Charitable food provision is growing, and more and more people are being fed by food banks and other initiatives. The press and TV have debated the legitimacy of such provision and highlighted the number of users. Clearly many people contribute food, time and other resources to sustain these worthy deeds.
But why are people going to food banks in the UK? And is charitable food the answer to what many describe as food poverty?
Charity and local action is certainly welcome, but by itself it is not enough. A group of 170 leading public health professionals, including me, has written an open letter to the Prime Minister, calling for further action as people are increasingly trapped between falling or stagnant wages and rising food prices.
Many others have recognised this problem. Just before Easter a group of leading Christian clergy and other faith leaders wrote to the main party leaders to challenge the moral position of a rich country with rising numbers unable to feed themselves adequately. At the same time, an All Party Parliamentary Group initiated an Inquiry into Food Poverty, chaired by the Bishop of Truro; its terms of reference go beyond “food banks”, and a call for written evidence will be supplemented by hearings in at least five parts of the country. This builds on growing concern among government agencies and NGOs such as Church Action on Poverty and Oxfam.
The story isn’t new, however: food poverty has existed in the UK for a long time – often hidden, but contributing to inequalities in health and wellbeing. And the bishops have form as well: in February they challenged the government to listen to people’s stories of struggling to manage in austerity, and to church experiences of trying to help.
At the same time, and after a long delay, Defra published research by myself, two other academics and the Food Ethics Council, on the use of food aid in the UK. We found the main reasons why people are increasingly asking for food help are “crises” in household income from loss of jobs or problems with social security benefits, often underpinned by on-going problems of low income, rising food and other costs, and increasing indebtedness. For many households, asking for food assistance is a strategy of last resort, and many more who need help do not ask for it.
Our research also showed that informal food aid can meet short-term needs, so long as the provision is sufficient, healthy and meets cultural needs. But it does not address the underlying causes of household food insecurity and thus does not solve the major problems – however well intentioned and organised.
In the storm of media commentary following these publications, I was surprised by how many seemed surprised at the findings: we have had economic austerity measures in the UK for at least four years, and the effects of cuts in jobs, wages and welfare are well documented.
Less widely understood perhaps are the current challenges to the global food system which, among other things, have led to higher food prices; Defra’s own data show that since 2000, average incomes of low-income households have risen by 22%, but food prices have gone up 33%. People on low incomes are caught in a pincer movement of impoverishment and malnourishment, but no-one seems to have responsibility to ensure people have enough money for daily food.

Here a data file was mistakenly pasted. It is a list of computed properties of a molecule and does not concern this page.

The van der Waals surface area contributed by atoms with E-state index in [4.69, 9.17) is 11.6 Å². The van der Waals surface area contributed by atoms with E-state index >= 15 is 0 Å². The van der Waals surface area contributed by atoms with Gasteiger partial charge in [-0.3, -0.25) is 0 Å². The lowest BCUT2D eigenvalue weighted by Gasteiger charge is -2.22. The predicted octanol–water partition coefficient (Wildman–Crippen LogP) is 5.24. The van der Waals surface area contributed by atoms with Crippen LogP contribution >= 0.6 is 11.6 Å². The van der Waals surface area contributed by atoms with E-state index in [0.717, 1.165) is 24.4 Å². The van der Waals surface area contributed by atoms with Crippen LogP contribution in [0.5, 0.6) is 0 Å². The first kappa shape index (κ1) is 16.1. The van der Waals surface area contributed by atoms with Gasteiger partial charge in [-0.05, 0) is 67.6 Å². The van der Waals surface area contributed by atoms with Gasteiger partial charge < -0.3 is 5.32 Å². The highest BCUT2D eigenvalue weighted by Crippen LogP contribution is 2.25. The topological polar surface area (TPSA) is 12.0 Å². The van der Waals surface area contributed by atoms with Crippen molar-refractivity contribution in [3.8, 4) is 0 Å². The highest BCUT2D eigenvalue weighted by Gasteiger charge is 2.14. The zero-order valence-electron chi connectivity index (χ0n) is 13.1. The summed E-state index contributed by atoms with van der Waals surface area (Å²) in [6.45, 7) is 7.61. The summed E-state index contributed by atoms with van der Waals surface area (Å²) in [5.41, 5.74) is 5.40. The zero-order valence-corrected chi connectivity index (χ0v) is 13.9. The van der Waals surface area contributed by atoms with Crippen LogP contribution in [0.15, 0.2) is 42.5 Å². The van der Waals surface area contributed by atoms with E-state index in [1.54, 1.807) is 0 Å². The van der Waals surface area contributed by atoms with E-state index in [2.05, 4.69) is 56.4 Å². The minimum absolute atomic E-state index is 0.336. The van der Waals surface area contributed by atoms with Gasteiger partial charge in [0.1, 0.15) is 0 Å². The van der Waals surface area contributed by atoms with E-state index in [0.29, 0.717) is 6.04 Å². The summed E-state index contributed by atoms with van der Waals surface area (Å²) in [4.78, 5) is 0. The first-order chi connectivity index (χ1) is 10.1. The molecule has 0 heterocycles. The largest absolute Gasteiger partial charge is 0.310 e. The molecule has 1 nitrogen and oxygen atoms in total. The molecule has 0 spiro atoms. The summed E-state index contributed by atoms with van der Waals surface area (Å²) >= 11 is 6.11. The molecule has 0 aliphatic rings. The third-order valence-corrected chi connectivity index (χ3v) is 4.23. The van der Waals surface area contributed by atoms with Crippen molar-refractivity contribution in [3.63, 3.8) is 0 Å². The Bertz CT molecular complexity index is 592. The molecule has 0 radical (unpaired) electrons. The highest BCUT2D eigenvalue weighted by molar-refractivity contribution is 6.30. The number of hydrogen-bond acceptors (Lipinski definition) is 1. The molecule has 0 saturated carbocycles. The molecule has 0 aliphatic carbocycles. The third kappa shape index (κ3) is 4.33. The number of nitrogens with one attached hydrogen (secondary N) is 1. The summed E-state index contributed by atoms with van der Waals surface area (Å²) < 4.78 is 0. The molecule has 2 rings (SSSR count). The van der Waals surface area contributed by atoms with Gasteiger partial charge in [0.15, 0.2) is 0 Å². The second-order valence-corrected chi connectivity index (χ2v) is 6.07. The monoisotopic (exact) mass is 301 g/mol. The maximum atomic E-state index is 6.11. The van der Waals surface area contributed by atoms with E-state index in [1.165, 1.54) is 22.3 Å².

Our 2010 research for Defra showed that many even then were finding it much harder to afford the food they wanted, and that food costs were a serious source of stress. This was before any austerity measures, including all the changes to social security benefits; inevitably, things will be worse now.
Policy responses have tended to blame individual failings – “people do not know how to budget, shop and cook” – and to laud local-level food initiatives and charitable redistribution efforts to help people in increasing need. (Indeed, many local councils are diverting the emergency loan money to local food banks.)
These do a great job and the generosity of the workers and volunteers is not in doubt. But, as many who work in the voluntary sector know well, the efforts involved are too small and too piecemeal to meet systematic need – they can only manage stop-gap, emergency help – and the work is very hard to sustain, particularly for volunteers. It is no substitute for an accountable system of social security.
Indeed, abdicating responsibility to voluntary, local level responses, however careful and well meaning, contributes to depoliticising the problem and fails to tackle society-wide causes. It also puts blame on those who least deserve it. A look at the evidence from Europe and North America reveals that while local level solutions have their place, including potential for advocacy, they cannot address the real reasons many people go hungry.
For that we need more reliable indicators so that problems can be monitored systematically. We must acknowledge just how serious this is – that there are people who cannot afford to provide themselves and their families with a healthy diet. At the very least we need widespread adoption of the living wage and proper work contracts, so that people can have sustainable livelihoods, rather than charity.
We can all eat fairly and well in this rich country, but we need creative imagination and expression of communal values to do so. To perpetuate an inappropriate response is surely a collective moral failing.